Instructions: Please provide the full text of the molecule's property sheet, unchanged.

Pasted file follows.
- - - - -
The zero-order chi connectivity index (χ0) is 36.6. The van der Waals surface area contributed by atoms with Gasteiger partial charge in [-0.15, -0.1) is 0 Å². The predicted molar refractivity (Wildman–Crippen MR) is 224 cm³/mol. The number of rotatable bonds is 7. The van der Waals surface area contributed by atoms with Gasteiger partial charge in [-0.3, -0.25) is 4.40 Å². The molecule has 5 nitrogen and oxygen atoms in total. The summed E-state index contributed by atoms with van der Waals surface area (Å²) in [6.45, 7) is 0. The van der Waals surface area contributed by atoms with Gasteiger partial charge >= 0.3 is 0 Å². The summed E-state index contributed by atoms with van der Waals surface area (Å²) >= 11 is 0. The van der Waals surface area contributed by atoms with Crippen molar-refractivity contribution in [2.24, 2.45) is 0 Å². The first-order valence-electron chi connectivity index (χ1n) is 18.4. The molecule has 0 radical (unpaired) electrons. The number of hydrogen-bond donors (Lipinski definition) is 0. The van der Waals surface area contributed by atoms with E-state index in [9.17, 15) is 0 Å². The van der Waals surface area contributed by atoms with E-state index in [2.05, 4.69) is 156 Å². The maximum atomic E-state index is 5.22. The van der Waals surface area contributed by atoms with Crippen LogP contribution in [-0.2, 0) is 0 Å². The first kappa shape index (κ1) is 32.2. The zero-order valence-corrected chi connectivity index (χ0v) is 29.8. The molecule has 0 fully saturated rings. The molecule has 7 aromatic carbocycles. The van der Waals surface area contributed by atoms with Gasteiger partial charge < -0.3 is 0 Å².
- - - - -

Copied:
The zero-order chi connectivity index (χ0) is 36.6. The van der Waals surface area contributed by atoms with Gasteiger partial charge in [-0.15, -0.1) is 0 Å². The predicted molar refractivity (Wildman–Crippen MR) is 224 cm³/mol. The number of rotatable bonds is 7. The van der Waals surface area contributed by atoms with Gasteiger partial charge in [-0.3, -0.25) is 4.40 Å². The molecule has 5 nitrogen and oxygen atoms in total. The summed E-state index contributed by atoms with van der Waals surface area (Å²) in [6.45, 7) is 0. The van der Waals surface area contributed by atoms with Gasteiger partial charge >= 0.3 is 0 Å². The summed E-state index contributed by atoms with van der Waals surface area (Å²) >= 11 is 0. The van der Waals surface area contributed by atoms with Crippen molar-refractivity contribution in [2.24, 2.45) is 0 Å². The first-order valence-electron chi connectivity index (χ1n) is 18.4. The molecule has 0 radical (unpaired) electrons. The number of hydrogen-bond donors (Lipinski definition) is 0. The van der Waals surface area contributed by atoms with E-state index in [9.17, 15) is 0 Å². The van der Waals surface area contributed by atoms with E-state index in [2.05, 4.69) is 156 Å². The maximum atomic E-state index is 5.22. The van der Waals surface area contributed by atoms with Crippen LogP contribution in [-0.2, 0) is 0 Å². The first kappa shape index (κ1) is 32.2. The zero-order valence-corrected chi connectivity index (χ0v) is 29.8. The molecule has 0 fully saturated rings. The molecule has 7 aromatic carbocycles. The van der Waals surface area contributed by atoms with Gasteiger partial charge < -0.3 is 0 Å².